Where Karen Hughes fell flat, Clinton shines

When Karen Hughes, George W. Bush’s undersecretary of state for public diplomacy, went to Dar al-Hekma College for women in Saudi Arabia in 2005, she was challenged by audience members when she said she hoped they’d one day be able to drive and "fully participate in society." When an audience member took issue by saying, ...

-/AFP/Getty Images
-/AFP/Getty Images
-/AFP/Getty Images

When Karen Hughes, George W. Bush's undersecretary of state for public diplomacy, went to Dar al-Hekma College for women in Saudi Arabia in 2005, she was challenged by audience members when she said she hoped they'd one day be able to drive and "fully participate in society." When an audience member took issue by saying, "The general image of the Arab woman is that she isn't happy. Well, we're all pretty happy," the room filled with applause.

Contrast that with the rock-star reception Secretary Clinton received when she visited Dar al-Hekma College on Tuesday, where students flocked for her autograph and she was described as the world's "most powerful and popular woman." Although Clinton expressed support for women's education and participation in economic development and asked to hear the students' views on women's rights, the audience queried her about foreign policy and security, not women's issues. (The New York Times did report that the college seemed to strictly control who got to lob questions.)

Still, maybe for female students at elite Saudi colleges, the freedom to get a driver's license and wear what you want in public aren't the top issues on their minds. For example, one student asked why the United States was trying to stop Iran from developing nuclear bombs even though Israel has them. Or perhaps, as one freshman told the New York Times, "Maybe because it was Hillary Clinton, people wanted to ask her about issues bigger than whether Saudi women can drive."

When Karen Hughes, George W. Bush’s undersecretary of state for public diplomacy, went to Dar al-Hekma College for women in Saudi Arabia in 2005, she was challenged by audience members when she said she hoped they’d one day be able to drive and "fully participate in society." When an audience member took issue by saying, "The general image of the Arab woman is that she isn’t happy. Well, we’re all pretty happy," the room filled with applause.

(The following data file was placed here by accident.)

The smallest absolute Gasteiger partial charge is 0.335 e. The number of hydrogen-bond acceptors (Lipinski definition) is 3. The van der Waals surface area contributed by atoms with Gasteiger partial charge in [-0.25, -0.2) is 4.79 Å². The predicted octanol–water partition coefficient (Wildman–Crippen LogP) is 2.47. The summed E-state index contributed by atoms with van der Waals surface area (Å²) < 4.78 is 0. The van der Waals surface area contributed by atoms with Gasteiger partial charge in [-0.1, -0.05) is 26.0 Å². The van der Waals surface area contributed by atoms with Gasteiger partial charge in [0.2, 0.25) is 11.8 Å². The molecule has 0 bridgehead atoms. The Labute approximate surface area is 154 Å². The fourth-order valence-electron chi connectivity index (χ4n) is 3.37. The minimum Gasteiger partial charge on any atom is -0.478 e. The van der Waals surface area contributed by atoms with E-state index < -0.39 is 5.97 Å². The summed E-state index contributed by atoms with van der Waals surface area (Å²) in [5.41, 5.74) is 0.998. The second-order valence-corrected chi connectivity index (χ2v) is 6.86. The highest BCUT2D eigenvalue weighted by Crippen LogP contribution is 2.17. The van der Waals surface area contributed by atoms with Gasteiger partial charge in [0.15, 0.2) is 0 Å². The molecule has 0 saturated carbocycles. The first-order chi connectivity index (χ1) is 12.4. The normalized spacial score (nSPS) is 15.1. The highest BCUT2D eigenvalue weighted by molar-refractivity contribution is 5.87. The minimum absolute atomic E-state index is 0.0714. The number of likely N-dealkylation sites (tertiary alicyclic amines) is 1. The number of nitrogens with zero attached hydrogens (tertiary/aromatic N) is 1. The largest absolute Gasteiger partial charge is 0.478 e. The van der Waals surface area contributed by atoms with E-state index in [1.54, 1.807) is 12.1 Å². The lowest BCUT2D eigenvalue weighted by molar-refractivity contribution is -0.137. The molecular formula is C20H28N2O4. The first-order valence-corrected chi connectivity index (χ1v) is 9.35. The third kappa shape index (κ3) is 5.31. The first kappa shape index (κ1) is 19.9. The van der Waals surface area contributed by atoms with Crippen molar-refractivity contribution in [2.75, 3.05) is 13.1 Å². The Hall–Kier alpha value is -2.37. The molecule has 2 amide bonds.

Contrast that with the rock-star reception Secretary Clinton received when she visited Dar al-Hekma College on Tuesday, where students flocked for her autograph and she was described as the world’s "most powerful and popular woman." Although Clinton expressed support for women’s education and participation in economic development and asked to hear the students’ views on women’s rights, the audience queried her about foreign policy and security, not women’s issues. (The New York Times did report that the college seemed to strictly control who got to lob questions.)

Still, maybe for female students at elite Saudi colleges, the freedom to get a driver’s license and wear what you want in public aren’t the top issues on their minds. For example, one student asked why the United States was trying to stop Iran from developing nuclear bombs even though Israel has them. Or perhaps, as one freshman told the New York Times, "Maybe because it was Hillary Clinton, people wanted to ask her about issues bigger than whether Saudi women can drive."

So what do Saudi women really want? You might have to ask pollster David Pollock, author of the recent FP article, "Saudi Arabia by the Numbers." (Or for an anecdotal take, read the fictional account of a young, female, lesbian, Shiite Saudi student in the book The Others, written by a 20-something Saudi woman under the pseudonym Seba al-Herz.)

Preeti Aroon was copy chief at Foreign Policy from 2009 to 2016 and was an FP assistant editor from 2007 to 2009. Twitter: @pjaroonFP

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